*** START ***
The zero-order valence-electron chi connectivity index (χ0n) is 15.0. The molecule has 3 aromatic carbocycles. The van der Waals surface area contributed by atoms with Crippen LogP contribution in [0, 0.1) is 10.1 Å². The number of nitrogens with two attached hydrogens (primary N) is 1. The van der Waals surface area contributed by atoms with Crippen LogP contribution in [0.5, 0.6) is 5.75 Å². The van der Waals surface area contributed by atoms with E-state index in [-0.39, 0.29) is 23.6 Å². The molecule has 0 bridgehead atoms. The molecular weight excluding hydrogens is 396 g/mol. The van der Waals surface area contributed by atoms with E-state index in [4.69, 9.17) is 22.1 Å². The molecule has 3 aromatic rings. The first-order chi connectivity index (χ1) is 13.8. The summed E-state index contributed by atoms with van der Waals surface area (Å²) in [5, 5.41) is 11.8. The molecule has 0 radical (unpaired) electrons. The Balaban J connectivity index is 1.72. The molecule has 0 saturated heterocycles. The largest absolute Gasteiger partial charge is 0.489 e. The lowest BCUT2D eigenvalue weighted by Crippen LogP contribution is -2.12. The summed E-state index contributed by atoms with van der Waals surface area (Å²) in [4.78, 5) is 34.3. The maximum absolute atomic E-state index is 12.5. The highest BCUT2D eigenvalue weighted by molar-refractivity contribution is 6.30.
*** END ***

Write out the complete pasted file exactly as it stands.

The zero-order valence-electron chi connectivity index (χ0n) is 15.0. The molecule has 3 aromatic carbocycles. The van der Waals surface area contributed by atoms with Crippen LogP contribution in [0, 0.1) is 10.1 Å². The number of nitrogens with two attached hydrogens (primary N) is 1. The van der Waals surface area contributed by atoms with Crippen LogP contribution in [0.5, 0.6) is 5.75 Å². The van der Waals surface area contributed by atoms with E-state index in [-0.39, 0.29) is 23.6 Å². The molecule has 0 bridgehead atoms. The molecular weight excluding hydrogens is 396 g/mol. The van der Waals surface area contributed by atoms with E-state index in [4.69, 9.17) is 22.1 Å². The molecule has 3 aromatic rings. The first-order chi connectivity index (χ1) is 13.8. The summed E-state index contributed by atoms with van der Waals surface area (Å²) in [5, 5.41) is 11.8. The molecule has 0 radical (unpaired) electrons. The Balaban J connectivity index is 1.72. The molecule has 0 saturated heterocycles. The largest absolute Gasteiger partial charge is 0.489 e. The lowest BCUT2D eigenvalue weighted by Crippen LogP contribution is -2.12. The summed E-state index contributed by atoms with van der Waals surface area (Å²) in [4.78, 5) is 34.3. The maximum absolute atomic E-state index is 12.5. The highest BCUT2D eigenvalue weighted by molar-refractivity contribution is 6.30.